With an FFP2 mask, the wearer also protects himself - unlike with medical surgical masks or mouth-nose protection made of fabric, which primarily serve to protect other people.
Stiftung Warentest now looked into the question of how well different models of the FFP2 mask type protect wearers from aerosol particles.
Ten FFP2 masks that are available in drugstores, hardware stores, online shops or pharmacies were tested.
All tested models performed well in terms of the pure filter function, i.e. the question of how well the material retains the smallest aqueous aerosol particles that we expel when we breathe and can be transmitted via the coronaviruses.
According to the DIN standard, the masks must hold back 95 percent of the aerosols.
To test this, the masks were stretched on a holder through which particles flowed.
All masks even held back around 99 percent of the aerosol particles.
In addition to the pure filter function, it also depends on the fit of the masks, i.e. how close they are to the wearer's face.
If there are gaps, aerosols can penetrate them.
Depending on the size and shape of the mask wearer's face and nose, the accuracy of a mask can vary greatly.
Stiftung Warentest therefore had ten test persons with different face shapes wear a model.
Besides, there were men and women among them.
The test institute ruled out three of the ten mask models in advance, as they already had too great deficiencies in terms of breathing comfort and were therefore not very suitable.
Specifically, these are the mask type “Altapharma” from Rossmann, “REF HS0501A” from Hygisun and “Mivolis” from dm.
Only one mask met the EU standard in terms of tightness
The test subjects carried the seven remaining models in a closed chamber that was enriched with harmless aerosols.
Each test person should walk, speak, nod or turn their head on a treadmill in order to depict movements that are common in everyday life.
A measuring device examined the air that each subject exhaled.
The less of the aerosol from the test chamber was found in the exhaled air of the test subjects, the better the mask fit.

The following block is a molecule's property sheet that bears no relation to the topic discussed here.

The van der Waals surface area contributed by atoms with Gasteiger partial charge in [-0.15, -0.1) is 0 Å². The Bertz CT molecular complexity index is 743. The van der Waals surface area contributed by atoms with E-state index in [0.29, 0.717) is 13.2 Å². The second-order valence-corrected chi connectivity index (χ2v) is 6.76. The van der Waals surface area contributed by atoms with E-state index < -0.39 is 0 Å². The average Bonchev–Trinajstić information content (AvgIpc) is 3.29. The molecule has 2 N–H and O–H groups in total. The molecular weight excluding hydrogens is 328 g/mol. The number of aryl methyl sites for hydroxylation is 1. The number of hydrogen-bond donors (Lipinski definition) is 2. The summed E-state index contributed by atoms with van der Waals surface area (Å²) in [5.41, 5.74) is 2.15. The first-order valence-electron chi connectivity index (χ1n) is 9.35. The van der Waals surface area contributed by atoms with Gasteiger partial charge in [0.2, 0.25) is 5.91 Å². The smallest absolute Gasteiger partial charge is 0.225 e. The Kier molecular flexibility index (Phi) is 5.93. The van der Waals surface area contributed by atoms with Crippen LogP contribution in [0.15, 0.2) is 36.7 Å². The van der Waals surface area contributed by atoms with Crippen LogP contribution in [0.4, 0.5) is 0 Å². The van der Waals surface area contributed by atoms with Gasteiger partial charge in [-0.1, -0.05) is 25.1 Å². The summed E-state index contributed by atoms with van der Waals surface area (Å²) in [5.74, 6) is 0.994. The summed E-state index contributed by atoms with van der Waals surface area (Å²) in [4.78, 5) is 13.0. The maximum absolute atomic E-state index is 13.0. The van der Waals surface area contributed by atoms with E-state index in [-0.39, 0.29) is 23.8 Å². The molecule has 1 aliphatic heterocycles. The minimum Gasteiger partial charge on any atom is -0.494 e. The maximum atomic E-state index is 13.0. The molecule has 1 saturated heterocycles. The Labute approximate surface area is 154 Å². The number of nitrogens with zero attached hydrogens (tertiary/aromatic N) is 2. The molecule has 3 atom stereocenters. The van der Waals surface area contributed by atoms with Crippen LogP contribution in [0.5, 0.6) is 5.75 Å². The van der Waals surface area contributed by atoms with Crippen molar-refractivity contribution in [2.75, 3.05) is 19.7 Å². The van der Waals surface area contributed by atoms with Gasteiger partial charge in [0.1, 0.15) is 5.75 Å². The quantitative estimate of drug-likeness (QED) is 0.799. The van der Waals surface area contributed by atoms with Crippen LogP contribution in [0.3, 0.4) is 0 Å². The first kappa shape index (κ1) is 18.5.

According to the EU standard, the masks of eight out of ten test persons must be so tight that they do not let more than eight percent of the aerosols through.
However, only the test winner mask "3M Aura 9320+" made in Great Britain managed to do this.
At just under seven euros, however, it is also the most expensive mask in the test.
Stiftung Warentest reported the remaining six models to the responsible market surveillance authority, which advises consumers of the health risks associated with products and can also order a recall in an emergency.
In the case of the fine dust mask by Gebol from the Hagebau store, the mask "Atemious Pro Art. 2001" from Univent Medical and the model "RM100" from Medisana, the mask remained below the permissible value of aerosols in six test persons according to the EU standard.
A good fit of the mask is of central importance
Overall, a non-optimally fitting FFP2 mask probably does not guarantee better protection than a medical mask or a cloth mask, according to Stiftung Warentest.
A FFP2 mask that is 100 percent tight is desirable, which is why you should ensure that it fits as well as possible.
You can tell that the mask fits well by the fact that it contracts when you inhale and inflates when you exhale.
A warning sign for those who wear glasses is that if the glasses fog up, they are not sitting properly.
So that the folded edge in the middle of the mask lies well on the nose, the wearer should press it down correctly and, if necessary, bend it in advance with a clean finger.
If a mask is too wide, it can help to tie the loops or cross them over the ears before putting them on.
In any case, according to the recommendation of Stiftung Warentest, there should be no creases on the sides of the mask.
Headband widening can also be useful, especially for people with hearing aids.
The two mask loops on the back of the head can be hooked into it and it can be more comfortable to wear.
Beard wearers should also shave their beard in the areas where the mask rests to ensure that the FFP2 masks are well sealed.
In the mask test, Stiftung Warentest also examined the ten mask models for pollutants such as plasticizers, polycylic aromatic hydrocarbons - which can be found in car exhaust fumes or food - as well as for formaldehyde and nickel.
The test institute wrote that fortunately there was no need to complain about any of these materials.